(n) REQUIREMENT FOR SCIENTIFIC STUDY OF MYCOHERBICIDE IN ILLICIT DRUG CROP ERADICATION.-Not later than 90 days after the date of enactment of this Act, the Director of the Office of National Drug Control Policy shall submit to the Congress a report that includes a plan to conduct, on an expedited basis, a scientific study of the use of mycoherbicide as a means of illicit drug crop elimination by an appropriate Government scientific research entity, including a complete and thorough scientific peer review. The study shall include an evaluation of the likely human health and environmental impacts of such use. The report shall also include a plan to conduct controlled scientific testing in a major drug producing nation of mycoherbicide naturally existing in the producing nation.
Marc Souder sponsored the overall ONDCP re-authorization, and the specific biological warfare section was inserted by Dan Burton (also from Indiana).
More information on this is available at the U.N. Observer, which notes:
Speaking to the Colombian daily El Tiempo on Monday, former Colombian President AndrÚs Pastrana, now Bogot½’s Ambassador in Washington, emphatically reiterated Colombia’s opposition to the plan, telling the paper, “During my government we opposed it. And Colombia’s position, now under President lvaro Uribe, has not changed.” […]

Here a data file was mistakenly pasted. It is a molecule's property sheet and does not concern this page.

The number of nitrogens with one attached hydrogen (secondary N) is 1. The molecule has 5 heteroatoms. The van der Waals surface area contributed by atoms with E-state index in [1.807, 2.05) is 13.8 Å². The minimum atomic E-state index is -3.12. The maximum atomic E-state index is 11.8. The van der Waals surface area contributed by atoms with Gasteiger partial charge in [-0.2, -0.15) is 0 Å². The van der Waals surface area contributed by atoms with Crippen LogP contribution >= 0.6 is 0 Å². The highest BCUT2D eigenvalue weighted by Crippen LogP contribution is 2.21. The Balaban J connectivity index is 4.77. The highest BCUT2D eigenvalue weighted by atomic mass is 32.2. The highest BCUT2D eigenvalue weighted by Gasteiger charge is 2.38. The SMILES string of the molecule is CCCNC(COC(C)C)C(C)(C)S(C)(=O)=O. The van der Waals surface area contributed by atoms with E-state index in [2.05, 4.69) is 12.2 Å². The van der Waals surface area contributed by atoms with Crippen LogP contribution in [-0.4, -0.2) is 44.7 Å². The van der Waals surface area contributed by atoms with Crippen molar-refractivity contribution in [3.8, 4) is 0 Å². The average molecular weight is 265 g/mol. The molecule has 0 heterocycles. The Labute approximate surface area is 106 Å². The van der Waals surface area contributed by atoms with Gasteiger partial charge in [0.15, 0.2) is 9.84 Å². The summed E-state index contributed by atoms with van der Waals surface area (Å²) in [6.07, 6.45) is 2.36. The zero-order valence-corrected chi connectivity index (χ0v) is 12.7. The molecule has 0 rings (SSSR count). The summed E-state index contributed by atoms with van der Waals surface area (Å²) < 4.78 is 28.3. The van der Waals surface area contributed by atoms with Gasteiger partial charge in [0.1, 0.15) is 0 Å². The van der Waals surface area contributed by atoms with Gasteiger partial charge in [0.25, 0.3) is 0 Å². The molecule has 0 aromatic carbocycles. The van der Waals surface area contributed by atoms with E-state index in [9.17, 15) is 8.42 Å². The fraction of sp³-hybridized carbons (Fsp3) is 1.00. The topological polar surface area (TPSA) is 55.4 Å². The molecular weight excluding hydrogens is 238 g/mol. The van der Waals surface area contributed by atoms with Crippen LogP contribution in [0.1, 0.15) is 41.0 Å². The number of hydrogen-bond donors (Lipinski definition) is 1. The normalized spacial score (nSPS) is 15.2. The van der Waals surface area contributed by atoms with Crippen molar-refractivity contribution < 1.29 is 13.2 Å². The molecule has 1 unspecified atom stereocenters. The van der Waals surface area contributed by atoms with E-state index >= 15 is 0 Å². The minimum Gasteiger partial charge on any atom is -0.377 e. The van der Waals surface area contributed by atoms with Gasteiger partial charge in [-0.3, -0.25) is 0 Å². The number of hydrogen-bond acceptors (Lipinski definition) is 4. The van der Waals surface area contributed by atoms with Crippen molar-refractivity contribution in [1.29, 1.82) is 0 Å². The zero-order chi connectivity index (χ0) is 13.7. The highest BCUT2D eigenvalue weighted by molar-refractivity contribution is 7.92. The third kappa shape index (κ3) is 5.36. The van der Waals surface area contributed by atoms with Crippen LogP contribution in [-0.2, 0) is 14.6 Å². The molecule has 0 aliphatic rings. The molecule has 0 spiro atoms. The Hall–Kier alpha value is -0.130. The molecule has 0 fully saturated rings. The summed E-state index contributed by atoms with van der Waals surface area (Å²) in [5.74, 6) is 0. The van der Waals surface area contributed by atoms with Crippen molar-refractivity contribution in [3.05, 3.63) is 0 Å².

The Biological Weapons Convention (BWC) prohibits all biological warfare, including attacks on crops. The BWC has no exemptions – not for the Drug War, nor for the US Congress. The US eradication project thus violates the BWC’s Article I, which prohibits development and stockpiling of biological weapons.
The main biological weapons agents under US consideration are strains of the fungus Fusarium oxysporum that attack coca and other illicit crops. With its serious human health and environmental risks, F. oxysporum has been dubbed “Agent Green” by civil society opponents, who liken it to the defoliant Agent Orange that was used by the US in Vietnam. In the US conception, huge amounts of specially-formulated Fusarium would be sprayed from large military aircraft to blanket large portions of Colombia and, potentially, other countries.
The HR 2829 provision does not specifically mention Colombia or Fusarium, although it does specify that the testing plan should be for a “major drug producing nation”. This opens the possibility that the tests could be conducted elsewhere, such as Central Asia, where the US has supported development of biological weapons for use against opium poppy. Given past events, however, the bill’s language is widely interpreted to refer to Colombia.
The moral poverty of our Congress is astonishing.